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Specific focus is required to ensure that neighbours to your proposed project are fully informed and consulted. People who live immediately adjacent to or within a few kilometres of your project site may have specific questions or concerns. Engaging with these community members should be a high priority task and be undertaken with careful planning.

Main topics covered in this article include:

Why engage neighbours

Most of the reasons for engaging with neighbours are the same as the reasons for engaging with the general local community. However, the benefits and consequences of your engagements are more dramatic. Neighbours need information and consultation the most because they are more likely to be affected by the project. They are also more likely to be fearful of the project.

If neighbours to your project are determined objectors, you may not be granted planning permission, and you won't be able to proceed at all.

Identifying project neighbours

One of the most important things you need to do is to accurately identify every neighbour. Accidentally leaving some people out can result in a bad relationship from the start.

Run a title search

You can do a title search and purchase title, land owner and address data for a small fee from your state government.

As an example, the Victorian Government land services website has an interactive map which allows you to zoom into your site, measure a distance from the site, and click on properties, adding them to a list. You can then view the addresses for all of these properties.

Other governments have similar services; just search 'land title search' and your state or territory.

How to engage neighbours

Building support amongst your project's neighbours should follow the same general strategy as building support amongst the general community. Neighbours should feel listened to, and involved with the project. If neighbours are engaged from the beginning and kept up to date with what's happening they are far more likely to be supportive of your project.

Door-knocking

It's a good idea to door-knock all houses within at least a 2-3 km radius in groups of two to speak with local residents about the project and hear what they have to say. If residents are not home you can leave a letter explaining the reason for your visit and providing information on how to contact you.

While resource intensive, personal visits are one of the most effective ways to engage with the neighbours through listening and responding directly to any questions they may have. Before you embark on any personal visiting make sure that you have a comprehensive pack of information about the project and are familiar with frequently asked questions.

A familiar project contact person

It is also worthwhile to make sure that project neighbours can contact one person involved in the project who is local to the area as this builds an element of trust and familiarity.

Regular information and updates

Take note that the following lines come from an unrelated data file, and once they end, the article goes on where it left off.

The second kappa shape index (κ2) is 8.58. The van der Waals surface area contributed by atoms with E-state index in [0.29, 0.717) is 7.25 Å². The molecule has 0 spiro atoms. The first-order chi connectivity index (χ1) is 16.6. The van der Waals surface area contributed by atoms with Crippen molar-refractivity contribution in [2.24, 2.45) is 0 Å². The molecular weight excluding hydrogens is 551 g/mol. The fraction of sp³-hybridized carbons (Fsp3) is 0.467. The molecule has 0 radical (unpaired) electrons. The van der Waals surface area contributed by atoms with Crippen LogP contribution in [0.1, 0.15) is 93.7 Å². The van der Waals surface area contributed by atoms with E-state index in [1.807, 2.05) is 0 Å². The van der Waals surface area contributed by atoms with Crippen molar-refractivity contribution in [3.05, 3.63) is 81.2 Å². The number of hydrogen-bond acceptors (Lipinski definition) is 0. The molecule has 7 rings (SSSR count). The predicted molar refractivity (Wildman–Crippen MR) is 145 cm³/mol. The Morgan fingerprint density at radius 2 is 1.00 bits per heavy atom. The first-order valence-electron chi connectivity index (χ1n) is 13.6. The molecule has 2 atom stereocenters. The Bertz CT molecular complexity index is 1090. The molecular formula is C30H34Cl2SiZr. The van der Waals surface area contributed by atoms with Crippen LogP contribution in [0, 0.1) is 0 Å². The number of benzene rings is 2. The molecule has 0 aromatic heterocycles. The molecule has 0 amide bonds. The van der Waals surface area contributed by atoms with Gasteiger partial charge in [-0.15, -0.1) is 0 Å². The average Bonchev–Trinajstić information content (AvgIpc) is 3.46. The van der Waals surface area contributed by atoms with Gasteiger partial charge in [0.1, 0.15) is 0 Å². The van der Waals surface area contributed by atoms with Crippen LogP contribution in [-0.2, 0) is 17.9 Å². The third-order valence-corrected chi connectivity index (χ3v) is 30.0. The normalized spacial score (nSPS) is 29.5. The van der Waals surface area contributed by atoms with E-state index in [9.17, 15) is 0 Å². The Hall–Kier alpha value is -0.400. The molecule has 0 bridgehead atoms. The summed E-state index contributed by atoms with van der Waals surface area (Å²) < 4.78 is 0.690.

It's important to provide regular updates by post to each neighbour of the project updating them about the project's progress and informing them of developments. Use these opportunities to ask for any feedback or ideas from neighbours about the project or ways that the project can better benefit the local neighbourhood area.

It is also beneficial to post all your information on a local community noticeboard so that everyone can see it. If your local community does not have a public noticeboard you could consider installing one for local area.

Creating ownership and benefits

It's vital that the project's neighbours can understand the project's benefits not only for the wider community but for them personally. Often neighbours may feel that one or two landholders are receiving direct benefits from a project through commercial arrangements and this can lead to resentment and division.

Consider ways that you can encourage all your neighbours to become more directly involved with the project. You may need to employ a range of strategies depending on your type of project but ideas could include offering free membership of your project, providing local community grants, inviting a local resident to join your committee of management or providing a subsidy for renewable energy power bills. In some countries a radial system of payment has been adopted for residents living near wind turbines and this involves monetary payment based on the proximity to the wind site.

Creating a sense of shared ownership is very important but is also a difficult task. Be creative with your ideas and strategies but mindful of any longer term implications for your project.

Dealing with opposition

Neighbours to the project may be opposed to the development and so offering to meet and discuss concerns can provide an important opportunity to improve relationships. More general information is available in the article; Dealing with opposition to your project.

More information

Building community support
Surveying the community
Influencing and working with local government
Running a successful street stall
Running effective public meetings
Dealing with opposition to your project